In the early twentieth century, ideological changes took place in the narratives of Chinese art and eventually amounted to a shift that converted pre-modern canons from theoretical guidelines into research objects of the past and replaced them with canons constructed from new content and new categorical logic. One of the major shifts of art canons concerning Qing art in early twentieth-century China is from the Orthodox School to the Individualist School as they were labelled at that time. This transition occurred in both art practice and art historical writing. Through an intertextual reading of art activities – especially the creation, publications, and exhibitions – in early twentieth century, this paper explores the transformation of Qing canons in order to shed light on why and how canonical formation of Qing art happened in Republican China. Faced with quite different political, economic, social, and artistic conditions amid the instability of the early twentieth century, Chinese scholars to some extent attempted to manipulate Qing art in order to create new canons for cultural orthodoxy and authority.


Kristina Kleutghen

Assistant Professor, Washington University, St. Louis

Illustrating Perception and Deception: Nian Xiyao and The Study of Vision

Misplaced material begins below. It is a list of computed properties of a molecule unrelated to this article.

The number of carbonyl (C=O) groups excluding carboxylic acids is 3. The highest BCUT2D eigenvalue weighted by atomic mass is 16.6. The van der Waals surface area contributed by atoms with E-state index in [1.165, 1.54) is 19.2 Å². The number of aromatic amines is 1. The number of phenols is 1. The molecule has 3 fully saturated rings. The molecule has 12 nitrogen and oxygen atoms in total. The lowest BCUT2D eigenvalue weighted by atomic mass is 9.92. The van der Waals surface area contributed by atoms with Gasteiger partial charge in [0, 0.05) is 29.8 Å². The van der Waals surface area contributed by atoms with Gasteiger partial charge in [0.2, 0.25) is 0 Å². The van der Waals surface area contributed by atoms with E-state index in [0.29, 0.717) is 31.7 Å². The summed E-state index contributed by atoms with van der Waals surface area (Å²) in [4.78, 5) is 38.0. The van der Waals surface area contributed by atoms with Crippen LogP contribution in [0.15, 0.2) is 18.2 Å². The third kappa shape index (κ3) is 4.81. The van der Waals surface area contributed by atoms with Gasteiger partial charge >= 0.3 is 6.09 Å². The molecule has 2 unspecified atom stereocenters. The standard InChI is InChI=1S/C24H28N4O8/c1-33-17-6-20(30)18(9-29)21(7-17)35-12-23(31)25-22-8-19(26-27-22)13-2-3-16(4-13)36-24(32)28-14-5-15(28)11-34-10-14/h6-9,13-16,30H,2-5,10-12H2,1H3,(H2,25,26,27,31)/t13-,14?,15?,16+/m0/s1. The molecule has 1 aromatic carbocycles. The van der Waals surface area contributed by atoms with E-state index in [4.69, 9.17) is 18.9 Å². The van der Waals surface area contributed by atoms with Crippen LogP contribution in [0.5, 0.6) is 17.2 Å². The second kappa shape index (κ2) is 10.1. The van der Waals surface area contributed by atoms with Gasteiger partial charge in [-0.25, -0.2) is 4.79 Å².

During the Yongzheng era, the Chinese bannerman Nian Xiyao (1671-1738) held a number of prestigious imperially appointed posts including Superintendent of the Jingdezhen imperial kilns. Nian’s privileged position facilitated travel to Beijing, where his elite status, amateur painting practice, and fascination with Western subjects resulted in numerous interactions with the Jesuits. These special circumstances resulted in the singular illustrated treatise The Study of Vision (Shixue), which first appeared in 1729 after consultation with Jesuit court painter Giuseppe Castiglione before being significantly expanded in 1735. Based on the contents of its short prose prefaces and its relationship to European linear perspective treatises, this text is commonly characterized simply as a Chinese perspective manual. However, by moving beyond the prefaces into the 150-plus illustrations and their accompanying text, this paper investigates The Study of Vision as a significantly more advanced text. The complex geometry is intended to teach the reader specifically how to produce visual deceptions through perspective-based illusionistic paintings, which themselves are deliberately intended to challenge the Chinese viewer’s perception of reality. Ultimately, Nian Xiyao’s experience as the Jingdezhen Superintendent and his privileged contacts with the most talented artists serving the Qing imperial court produced a text that illustrates the most profound changes occurring in Chinese court art as it responded to European pictorial ideas.